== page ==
The Watson Commission reported that the 1946 constitution was inappropriate from the start, because it did not address the concerns of the natives of the Gold Coast. It also recommended that the Gold Coast be allowed to draft its own constitution. A 40-member committee was set up to draft a constitution, with six representatives of the UGCC. The governor excluded "radicals" such as Kwame Nkrumah, among others, from the constitutional drafting committee for fear of drafting a constitution that would demand absolute independence for the colony.[19]

By 1949, Nkrumah had broken away from the UGCC to form the Convention People's Party (CPP), with the motto "Self-government now", and a campaign of "Positive Action". Nkrumah broke away due to misunderstandings at the leadership front of the UGCC.[18][20] On 6 March 1957, the country achieved its independence and was renamed Ghana, with Nkrumah as its first President.[12]

Notes[edit]

  1. ^ AWAM has since become a term synonymous with cheating or profiteering in Ghana.[7]

References[edit]

  1. ^ Anter, Tarig (28 February 2012). "Ghana commemorates the 63rd anniversary of the 28 February Christiansborg, Crossroad shooting". 3D Democracy for People Participation in Alternative System. Retrieved 20 October 2020.
  2. ^ Howe, Russell Warren (1957). "Gold Coast into Ghana". The Phylon Quarterly. 18 (2): 155–161. doi:10.2307/273187. ISSN 0885-6826. JSTOR 273187.
  3. ^ Nii Kwabena Bonne III (1953). Milestones in the history of the Gold Coast autobiography of Nii Kwabena Bonne III, Osu Alata Mantse, also Nana Owusu Akenten III, Oyokohene of Techiman, Ashanti. Diplomatist Publications. OCLC 835843739.
  4. ^ Quayson, Ato (13 August 2014). Oxford Street, Accra: City Life and the Itineraries of Transnationalism. Duke University Press. ISBN 978-0-8223-7629-3.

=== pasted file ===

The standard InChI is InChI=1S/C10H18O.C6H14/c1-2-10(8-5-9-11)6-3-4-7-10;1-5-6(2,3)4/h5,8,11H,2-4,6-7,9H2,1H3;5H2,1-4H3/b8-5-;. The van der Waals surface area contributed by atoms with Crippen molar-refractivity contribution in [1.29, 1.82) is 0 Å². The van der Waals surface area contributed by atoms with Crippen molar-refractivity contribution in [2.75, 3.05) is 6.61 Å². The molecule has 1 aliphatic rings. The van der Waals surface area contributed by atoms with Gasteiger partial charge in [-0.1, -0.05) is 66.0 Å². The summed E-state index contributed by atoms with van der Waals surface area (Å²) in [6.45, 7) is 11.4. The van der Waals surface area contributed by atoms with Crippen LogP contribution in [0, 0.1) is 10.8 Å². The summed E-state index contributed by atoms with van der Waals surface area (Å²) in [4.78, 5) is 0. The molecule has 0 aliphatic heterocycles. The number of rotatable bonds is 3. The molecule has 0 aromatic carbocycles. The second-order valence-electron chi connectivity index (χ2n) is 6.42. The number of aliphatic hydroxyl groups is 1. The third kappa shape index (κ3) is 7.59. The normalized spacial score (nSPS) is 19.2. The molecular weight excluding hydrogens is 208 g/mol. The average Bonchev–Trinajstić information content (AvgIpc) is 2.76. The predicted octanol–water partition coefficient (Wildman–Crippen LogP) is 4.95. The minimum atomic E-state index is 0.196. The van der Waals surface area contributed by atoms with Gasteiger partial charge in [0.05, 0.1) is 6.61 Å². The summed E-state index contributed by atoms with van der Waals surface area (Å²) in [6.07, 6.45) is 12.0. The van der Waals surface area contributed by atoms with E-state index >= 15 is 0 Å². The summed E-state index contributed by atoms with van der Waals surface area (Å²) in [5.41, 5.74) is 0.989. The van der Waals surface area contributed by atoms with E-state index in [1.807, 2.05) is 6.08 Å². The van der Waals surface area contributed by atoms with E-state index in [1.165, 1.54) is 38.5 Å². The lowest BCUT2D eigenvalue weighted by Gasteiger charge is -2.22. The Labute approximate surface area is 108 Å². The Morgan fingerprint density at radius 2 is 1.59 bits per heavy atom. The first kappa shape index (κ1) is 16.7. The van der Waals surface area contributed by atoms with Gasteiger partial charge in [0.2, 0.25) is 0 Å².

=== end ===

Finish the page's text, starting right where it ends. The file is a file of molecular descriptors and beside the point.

5. ^ a b Ashitey, Nii-Ashitei (28 February 2014). "MARTYRS of X'borg Crossrodas: Sgt. Adjetey, Cpl. Lamptey & Cpl. Attipoe". GhanaWeb. Retrieved 20 January 2015.
  6. ^ a b Kosi Dedey (8 March 2007). "The "Big Six", Myth or Reality?". Feature article. Ghana Home Page. Retrieved 3 April 2007.
  7. ^ Nielson, Daniel (25 November 2015). "Ghanaian Slang". Time Out. Accra.
  8. ^ a b Ohene, Allan D. (March 2002). "Ghana before Independence". Ghana Review.
  9. ^ Ensor, Michael. "Policeman in Africa by Colin Imray: Review by Michael Ensor (Gold Coast/Ghana 1940-58)". The British Empire. Retrieved 31 October 2020.
  10. ^ a b Imray, Colin. "Imray, Colin Herbert (Oral History)". Imperial War Museum. Retrieved 31 October 2020.
  11. ^ Austin, Dennis, 1922- (1961). The Working Committee of the United Gold Coast Convention. University of London, Institute of Commonwealth Studies. OCLC 224008819.CS1 maint: multiple names: authors list (link)
  12. ^ a b c d e "The Riots of 28th February 1948", Public Records and Archives Administration Department (PRAAD), Accra.
  13. ^ "Kwame Nkrumah: Africa's 'Man of the Millennium′". Archived 3 March 2016 at the Wayback Machine. Danquah Institute.
  14. ^ Rahman, Ahmad A. (2007). "The Watson Commission and the Coussey Committee". The Regime Change of Kwame Nkrumah. pp. 143–182. doi:10.1057/9780230603486_7. ISBN 978-1-349-52903-2.
  15. ^ "The Tales of June 4 and The 1948 Riots". JusticeGhana. Archived from the original on 18 October 2018. Retrieved 23 May 2019.
  16. ^ Okyere, Vincent N. (2000) Ghana. A Historical Survey, Accra, p. 158.
  17. ^ Akansina Aziabah, Maxwell (8 December 2011), "Obetsebi-Lamptey, Emmanuel Odarquaye", African American Studies Center, Oxford University Press, doi:10.1093/acref/9780195301731.013.49678, ISBN 978-0-19-530173-1
  18. ^ a b Rooney, David (15 November 2007). "SECRETARY OF THE UGCC". Kwame Nkrumah. Vision and Tragedy. Sub-Saharan Publishers. pp. 52–72. doi:10.2307/j.ctvk3gm60.9. ISBN 978-9988-647-81-0.
  19. ^ "Colonial Office: Commission of enquiry into disturbances in the Gold Coast (Watson Commission, 1948)".
  20. ^ Bob-Milliar, George M. (2014). Verandah boys versus reactionary lawyers : nationalist activism in Ghana, 1946-1956. WorldCat. OCLC 908249721.